All the Ways to Go Off the Grid in Finland

A forest in the winter, Finland
A forest in the winter, Finland | © 12019/Pixabay
Jessica Wood

If you’re looking to escape for a while or to completely avoid any sort of distraction, you can’t do much better than Finland. Even though the country enjoys extensive mobile phone and internet coverage, many parts are so remote that they are hardly connected (if at all), allowing for complete immersion in wild, secluded and beautiful landscapes. These are some of the best ways for you to get off the grid in Finland.

Rent a cabin in Lakeland

The ultimate escape for anyone hoping to do some distraction-free work is to rent one of Lakeland’s thousands of cabins. Many of these are on private islands or lakesides and few have internet access. Some don’t even have electricity or running water, but what you get from the rustic living, beautiful location, and endless outdoor activities more than makes up for it.

Lakeside cabin, Finland

Find the wilderness hut in Urho Kekkonen National Park

All of Finland’s national parks have secluded areas, but Urho Kekkonen National Park in northern Lapland is particularly desolate. A pilgrimage for adventure seekers is to trek or cross-country ski to the wilderness hut. There are no marked trails leading up to it, so hikers must rely on navigational skills alone. The hut itself is a beautiful log cabin with a sauna, but contains only basic amenities and there are no nearby shops. Yet, this is precisely what makes it the perfect camping accommodation.

Urho Kekkonen National Park

Go bear watching in Kuusamo

The Finnish wilderness, where one can spot bears and other wildlife, is drawing more and more people to this country. There aren’t many other places in the world where you can safely get so close to such magnificent animals in the wild. Eastern Finland has the largest bear population, particularly around the Kuusamo area close to the Russian border. Look up some bear watching holidays to spend the weekend starting at bears instead of your phone screen.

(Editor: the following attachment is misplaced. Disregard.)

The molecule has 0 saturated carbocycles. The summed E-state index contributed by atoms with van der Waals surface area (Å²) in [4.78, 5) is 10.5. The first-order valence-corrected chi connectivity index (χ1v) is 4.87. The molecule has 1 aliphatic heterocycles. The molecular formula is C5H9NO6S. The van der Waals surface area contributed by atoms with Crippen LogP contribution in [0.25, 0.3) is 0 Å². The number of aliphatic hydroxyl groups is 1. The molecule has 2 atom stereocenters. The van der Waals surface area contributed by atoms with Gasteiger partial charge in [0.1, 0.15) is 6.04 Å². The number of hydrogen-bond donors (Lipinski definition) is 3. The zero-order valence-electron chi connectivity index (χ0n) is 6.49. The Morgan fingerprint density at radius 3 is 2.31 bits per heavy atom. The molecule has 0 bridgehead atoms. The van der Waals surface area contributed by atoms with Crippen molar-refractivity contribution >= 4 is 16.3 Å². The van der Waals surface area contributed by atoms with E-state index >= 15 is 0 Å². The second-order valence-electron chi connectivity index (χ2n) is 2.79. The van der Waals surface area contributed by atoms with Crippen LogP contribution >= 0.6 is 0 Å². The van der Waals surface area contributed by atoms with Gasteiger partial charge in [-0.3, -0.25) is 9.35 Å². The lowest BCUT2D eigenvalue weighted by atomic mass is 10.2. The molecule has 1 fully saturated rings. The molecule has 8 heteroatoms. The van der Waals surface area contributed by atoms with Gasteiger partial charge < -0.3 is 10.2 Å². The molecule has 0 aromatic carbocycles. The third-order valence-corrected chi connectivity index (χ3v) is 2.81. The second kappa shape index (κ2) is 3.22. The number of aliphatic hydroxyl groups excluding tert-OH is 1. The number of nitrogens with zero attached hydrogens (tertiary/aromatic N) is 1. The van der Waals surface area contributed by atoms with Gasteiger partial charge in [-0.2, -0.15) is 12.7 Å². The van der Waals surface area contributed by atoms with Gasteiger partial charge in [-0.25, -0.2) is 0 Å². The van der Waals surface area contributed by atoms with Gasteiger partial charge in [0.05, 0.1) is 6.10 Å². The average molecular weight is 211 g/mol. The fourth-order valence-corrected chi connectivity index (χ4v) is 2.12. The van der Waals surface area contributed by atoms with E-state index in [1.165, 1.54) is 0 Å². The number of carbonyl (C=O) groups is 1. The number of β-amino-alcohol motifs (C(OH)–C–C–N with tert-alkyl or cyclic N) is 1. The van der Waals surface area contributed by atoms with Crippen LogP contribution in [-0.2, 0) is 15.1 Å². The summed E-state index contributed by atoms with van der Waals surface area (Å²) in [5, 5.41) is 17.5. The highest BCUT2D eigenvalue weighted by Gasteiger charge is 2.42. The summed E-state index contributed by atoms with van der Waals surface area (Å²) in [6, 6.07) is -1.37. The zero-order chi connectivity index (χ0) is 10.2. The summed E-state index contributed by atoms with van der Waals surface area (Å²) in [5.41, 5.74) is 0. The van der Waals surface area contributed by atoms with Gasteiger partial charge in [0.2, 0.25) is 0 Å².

Bear family

Observe ancient ways of life in Juujarvi

Juujarvi is a tiny, rapidly declining village of only around 50 people located just inside the Arctic Circle, but it is one of the last places left in Finland where you can see how people lived before modernisation. There are few shops or services in the village, but this is what the elderly residents seem to like best about it. Staying in the village feels like being transported to a simpler, internet-free time.

Finnish village

Hike along the Kirintovaara Fell

Heading up the Kirintovaara Fell by foot, horseback, or snowshoe offers spectacular views of Lake Kitkajarvi, the largest natural spring in Europe. This is regarded as one of Finland’s best hiking trails and the area also boasts ski slopes, 60 km of cross-country ski trails, snowmobile routes across Lapland, and several cottages that you can rent. A two-day hiking trail passes through the Karitunturi protection area into Riisitunturi National Park.

Lake Kitkajarvi

Explore the islands of the archipelago

If sailing is more your thing, Finland’s southwest archipelago is perfect, as it is the largest in the world with over 20,000 islands open for you to discover. In the summer, you can go island hopping on a rental boat or the ferries which cross between the islands. The right of access allows you to camp anywhere or use any of the public fire pits. On the various islands, which dot the waters all the way from Helsinki up to the west coast towards Lapland, you can explore distant sites such as the Aland Viking market, the ancient stone labyrinth, and the spooky church graveyard in Seili.

A cabin on the archipelago trail

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